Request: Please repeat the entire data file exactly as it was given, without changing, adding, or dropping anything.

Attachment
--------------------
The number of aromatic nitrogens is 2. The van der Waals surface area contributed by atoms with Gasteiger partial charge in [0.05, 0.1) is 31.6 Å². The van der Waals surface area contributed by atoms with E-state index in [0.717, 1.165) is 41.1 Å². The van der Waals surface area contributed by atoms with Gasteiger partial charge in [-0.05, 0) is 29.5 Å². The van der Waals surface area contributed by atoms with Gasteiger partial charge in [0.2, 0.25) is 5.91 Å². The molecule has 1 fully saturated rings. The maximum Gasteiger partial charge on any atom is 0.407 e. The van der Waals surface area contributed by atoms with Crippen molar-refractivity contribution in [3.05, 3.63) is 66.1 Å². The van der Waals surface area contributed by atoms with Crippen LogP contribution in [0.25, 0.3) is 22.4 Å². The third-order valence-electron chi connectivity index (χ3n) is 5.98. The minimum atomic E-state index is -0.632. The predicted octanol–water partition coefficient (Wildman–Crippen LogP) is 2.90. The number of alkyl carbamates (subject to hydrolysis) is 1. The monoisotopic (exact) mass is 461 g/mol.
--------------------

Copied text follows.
The number of aromatic nitrogens is 2. The van der Waals surface area contributed by atoms with Gasteiger partial charge in [0.05, 0.1) is 31.6 Å². The van der Waals surface area contributed by atoms with E-state index in [0.717, 1.165) is 41.1 Å². The van der Waals surface area contributed by atoms with Gasteiger partial charge in [-0.05, 0) is 29.5 Å². The van der Waals surface area contributed by atoms with Gasteiger partial charge in [0.2, 0.25) is 5.91 Å². The molecule has 1 fully saturated rings. The maximum Gasteiger partial charge on any atom is 0.407 e. The van der Waals surface area contributed by atoms with Crippen molar-refractivity contribution in [3.05, 3.63) is 66.1 Å². The van der Waals surface area contributed by atoms with Crippen LogP contribution in [0.25, 0.3) is 22.4 Å². The third-order valence-electron chi connectivity index (χ3n) is 5.98. The minimum atomic E-state index is -0.632. The predicted octanol–water partition coefficient (Wildman–Crippen LogP) is 2.90. The number of alkyl carbamates (subject to hydrolysis) is 1. The monoisotopic (exact) mass is 461 g/mol.